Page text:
Tourmaline .

Miniature Diorama Photographer

A Personal Connection to a Toy

On the heels of my ‘Own What You Do‘ post, it only seems appropriate to talk about my bonds formed with photo props (in this case toys).

Each of my pieces is in some way a self portrait, feelings vomited onto the page (or maybe the camera sensor, the miniature scene, however you want to see it.) The items I use to create those moments, especially the ones I use over and over, come to hold a very high importance.

My dining room is my art studio, and by art studio I mean 2 tables, one with 2 dollhouses, the other with a pop up table top photo studio. Underneath is storage, mostly contained in plastic drawers, but some being larger parked toy pieces. Now, picture a small child coming into that space. Are they going to see it as a hands-off artistic space? Absolutely not. It’s a toy room…

I’d never been presented with this dilemma before. I don’t tend to have kids at all in my apartment, but when my friend came over with her kids, I had to think quickly. I can’t close off my dining room in any way, it’s connected to my living room and dining room, both places forming the main living area of my apartment and accessible immediately from the front door.

My thinking was, well they’re kids, these are toys, let them play and just closely monitor that play. But my goodness, watching my body chan figure (they grey doll that’s so intensely occupied my work and my brain for the past year and a half or so) in the grasp of a child was insanely difficult. She was being gentle, I’d asked her to be, and by no means was she doing anything wrong, but the alarm bells in my head were firing. See in those images, the body chan figure is me. She was holding my current identity, and my fate was in her tiny hand. Of course, on top of that, it’s a relatively pricey figure (but that’s not the point I’m making with this post :P).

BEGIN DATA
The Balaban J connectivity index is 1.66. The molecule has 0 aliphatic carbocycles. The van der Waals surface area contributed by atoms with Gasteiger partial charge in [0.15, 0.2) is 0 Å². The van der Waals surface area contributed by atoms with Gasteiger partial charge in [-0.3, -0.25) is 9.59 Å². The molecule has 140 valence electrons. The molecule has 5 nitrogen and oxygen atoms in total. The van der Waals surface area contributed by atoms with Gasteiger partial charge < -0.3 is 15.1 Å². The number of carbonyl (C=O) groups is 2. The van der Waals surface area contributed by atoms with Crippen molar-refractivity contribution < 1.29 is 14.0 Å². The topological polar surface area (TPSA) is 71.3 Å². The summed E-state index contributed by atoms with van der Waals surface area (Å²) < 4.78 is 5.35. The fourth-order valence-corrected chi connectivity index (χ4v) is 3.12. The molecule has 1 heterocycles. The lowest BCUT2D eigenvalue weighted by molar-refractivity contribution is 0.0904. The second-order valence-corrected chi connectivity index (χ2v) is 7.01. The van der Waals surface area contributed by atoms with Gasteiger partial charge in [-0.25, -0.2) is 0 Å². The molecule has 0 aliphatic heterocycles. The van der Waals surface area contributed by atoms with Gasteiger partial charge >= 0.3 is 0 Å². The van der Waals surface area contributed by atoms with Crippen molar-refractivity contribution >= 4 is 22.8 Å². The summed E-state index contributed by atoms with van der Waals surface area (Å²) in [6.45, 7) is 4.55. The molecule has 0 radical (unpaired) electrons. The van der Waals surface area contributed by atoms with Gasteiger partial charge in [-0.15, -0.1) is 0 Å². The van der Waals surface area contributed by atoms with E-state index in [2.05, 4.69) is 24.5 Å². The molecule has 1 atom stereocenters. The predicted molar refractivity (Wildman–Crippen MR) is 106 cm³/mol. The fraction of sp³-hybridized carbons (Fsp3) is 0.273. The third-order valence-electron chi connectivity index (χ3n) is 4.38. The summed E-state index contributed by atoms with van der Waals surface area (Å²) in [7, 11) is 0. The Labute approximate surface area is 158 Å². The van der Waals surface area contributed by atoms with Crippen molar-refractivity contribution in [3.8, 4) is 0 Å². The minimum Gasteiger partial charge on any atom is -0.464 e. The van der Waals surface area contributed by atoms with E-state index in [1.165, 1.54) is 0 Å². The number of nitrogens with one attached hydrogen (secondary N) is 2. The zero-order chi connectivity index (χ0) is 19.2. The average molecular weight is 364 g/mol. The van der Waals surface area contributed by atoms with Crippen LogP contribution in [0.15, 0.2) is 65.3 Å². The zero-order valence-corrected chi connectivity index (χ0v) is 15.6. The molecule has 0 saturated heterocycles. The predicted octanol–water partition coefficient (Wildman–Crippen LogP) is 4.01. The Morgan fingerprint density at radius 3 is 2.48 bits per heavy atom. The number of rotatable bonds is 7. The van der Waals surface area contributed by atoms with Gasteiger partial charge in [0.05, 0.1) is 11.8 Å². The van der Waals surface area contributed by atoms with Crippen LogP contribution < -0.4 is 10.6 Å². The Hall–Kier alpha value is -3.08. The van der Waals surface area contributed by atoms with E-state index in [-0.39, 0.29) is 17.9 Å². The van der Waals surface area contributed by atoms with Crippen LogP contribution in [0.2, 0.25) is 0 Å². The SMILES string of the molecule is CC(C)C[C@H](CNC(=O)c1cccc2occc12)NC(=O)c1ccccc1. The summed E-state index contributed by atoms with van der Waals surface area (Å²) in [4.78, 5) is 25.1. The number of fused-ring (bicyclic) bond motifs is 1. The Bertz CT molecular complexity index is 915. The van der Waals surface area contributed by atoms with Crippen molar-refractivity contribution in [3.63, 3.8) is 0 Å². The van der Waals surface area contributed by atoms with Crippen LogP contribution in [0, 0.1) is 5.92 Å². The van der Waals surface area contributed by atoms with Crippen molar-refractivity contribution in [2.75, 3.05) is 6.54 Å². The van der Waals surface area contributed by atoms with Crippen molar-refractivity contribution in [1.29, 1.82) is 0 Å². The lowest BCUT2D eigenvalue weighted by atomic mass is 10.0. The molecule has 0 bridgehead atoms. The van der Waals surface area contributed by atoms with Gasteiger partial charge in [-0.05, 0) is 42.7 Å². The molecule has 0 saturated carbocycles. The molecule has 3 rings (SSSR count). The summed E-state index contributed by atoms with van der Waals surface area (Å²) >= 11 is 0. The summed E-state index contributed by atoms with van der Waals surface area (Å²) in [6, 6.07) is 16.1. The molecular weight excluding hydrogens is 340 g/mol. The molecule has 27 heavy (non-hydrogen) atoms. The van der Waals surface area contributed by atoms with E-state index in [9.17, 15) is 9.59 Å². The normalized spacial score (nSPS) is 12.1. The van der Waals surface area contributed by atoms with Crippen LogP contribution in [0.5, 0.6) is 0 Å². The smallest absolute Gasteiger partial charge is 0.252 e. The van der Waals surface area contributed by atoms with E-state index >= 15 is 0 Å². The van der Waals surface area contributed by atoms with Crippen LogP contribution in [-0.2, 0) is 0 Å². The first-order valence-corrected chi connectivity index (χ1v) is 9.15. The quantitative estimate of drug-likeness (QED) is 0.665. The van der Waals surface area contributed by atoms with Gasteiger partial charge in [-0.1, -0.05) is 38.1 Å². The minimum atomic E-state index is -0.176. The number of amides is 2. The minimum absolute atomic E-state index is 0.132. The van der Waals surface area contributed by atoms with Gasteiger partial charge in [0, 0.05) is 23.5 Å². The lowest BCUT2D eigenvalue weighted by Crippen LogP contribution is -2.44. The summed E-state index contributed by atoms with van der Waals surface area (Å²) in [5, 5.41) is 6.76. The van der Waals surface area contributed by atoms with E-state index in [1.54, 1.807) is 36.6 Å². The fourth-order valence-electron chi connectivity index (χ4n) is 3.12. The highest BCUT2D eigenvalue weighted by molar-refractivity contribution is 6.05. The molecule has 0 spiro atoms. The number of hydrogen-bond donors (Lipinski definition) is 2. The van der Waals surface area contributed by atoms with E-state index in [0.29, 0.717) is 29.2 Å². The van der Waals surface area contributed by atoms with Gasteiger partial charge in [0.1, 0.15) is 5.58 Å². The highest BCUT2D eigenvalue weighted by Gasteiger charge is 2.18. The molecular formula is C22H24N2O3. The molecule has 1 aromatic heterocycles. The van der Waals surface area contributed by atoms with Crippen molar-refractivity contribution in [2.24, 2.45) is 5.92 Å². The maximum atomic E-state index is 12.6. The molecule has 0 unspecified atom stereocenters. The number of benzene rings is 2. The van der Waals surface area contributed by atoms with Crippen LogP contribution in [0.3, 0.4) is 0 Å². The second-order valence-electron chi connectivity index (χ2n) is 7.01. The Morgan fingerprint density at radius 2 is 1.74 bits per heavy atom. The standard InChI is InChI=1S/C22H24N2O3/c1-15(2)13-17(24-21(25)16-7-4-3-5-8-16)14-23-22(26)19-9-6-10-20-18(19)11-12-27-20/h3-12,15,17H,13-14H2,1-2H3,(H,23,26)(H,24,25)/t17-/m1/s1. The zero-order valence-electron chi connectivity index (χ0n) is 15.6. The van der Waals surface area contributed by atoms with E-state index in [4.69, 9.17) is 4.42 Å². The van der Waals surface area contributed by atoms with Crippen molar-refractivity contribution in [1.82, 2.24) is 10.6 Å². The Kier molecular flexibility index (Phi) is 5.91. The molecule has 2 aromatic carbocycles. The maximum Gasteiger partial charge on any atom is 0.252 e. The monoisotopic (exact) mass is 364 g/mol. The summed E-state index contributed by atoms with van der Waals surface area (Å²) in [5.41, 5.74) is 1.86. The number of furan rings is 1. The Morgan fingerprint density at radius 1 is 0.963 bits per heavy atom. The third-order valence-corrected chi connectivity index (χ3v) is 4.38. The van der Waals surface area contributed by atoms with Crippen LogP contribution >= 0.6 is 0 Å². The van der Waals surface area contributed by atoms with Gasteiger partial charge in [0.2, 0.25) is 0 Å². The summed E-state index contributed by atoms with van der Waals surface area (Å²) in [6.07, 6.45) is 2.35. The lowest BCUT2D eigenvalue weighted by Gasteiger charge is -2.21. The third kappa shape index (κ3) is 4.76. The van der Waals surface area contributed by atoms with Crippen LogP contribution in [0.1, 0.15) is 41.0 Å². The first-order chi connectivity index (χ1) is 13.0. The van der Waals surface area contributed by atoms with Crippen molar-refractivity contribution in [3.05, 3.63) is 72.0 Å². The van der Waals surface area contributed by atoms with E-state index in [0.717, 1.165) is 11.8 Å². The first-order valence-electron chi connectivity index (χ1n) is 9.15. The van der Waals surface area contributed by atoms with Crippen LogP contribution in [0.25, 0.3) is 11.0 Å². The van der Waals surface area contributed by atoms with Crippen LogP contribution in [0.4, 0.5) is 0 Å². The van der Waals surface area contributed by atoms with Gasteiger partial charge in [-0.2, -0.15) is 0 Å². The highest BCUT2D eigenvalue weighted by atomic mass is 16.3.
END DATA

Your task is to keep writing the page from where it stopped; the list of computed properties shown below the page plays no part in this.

I can’t say for sure that this is something others experience, but I’m going to choose to believe it’s somewhat universal. Things become a part of how we identify ourselves. This can in part be seen in the stories of ‘What We Keep.‘ And while I think it’s okay that I wanted the little girl to be gentle with my things, I need to separate who I am from what I use to depict that self-awakening. The older I get, the more I’ve come to learn about who I am, and the more comfortable I become in my own skin. The way I’ve framed those emotions in my work is very deeply held in the stages of that self-learning, and I think in that same way, as I continue to grow, those icons will evolve as well. My body chan figure has told her story, or at least most of it for now, and while I think she’ll always have a special place in my world, she’ll have a less necessary one as I continue on.

Can you relate to this in some way? Is there anything in your life you in part define your world through?

If you want to see more of my work with this figure, click here.

Or get a copy of her book here,

Read more about toy connections here.

2 Responses to “A Personal Connection to a Toy”

  1. XingfuMama

    I have a large doll that was my grandma’s, then my son’s I had to steel my nerves when my two year old niece noticed it. It is meant to be a play thing but the years have made it fragile.

    Like

    Reply

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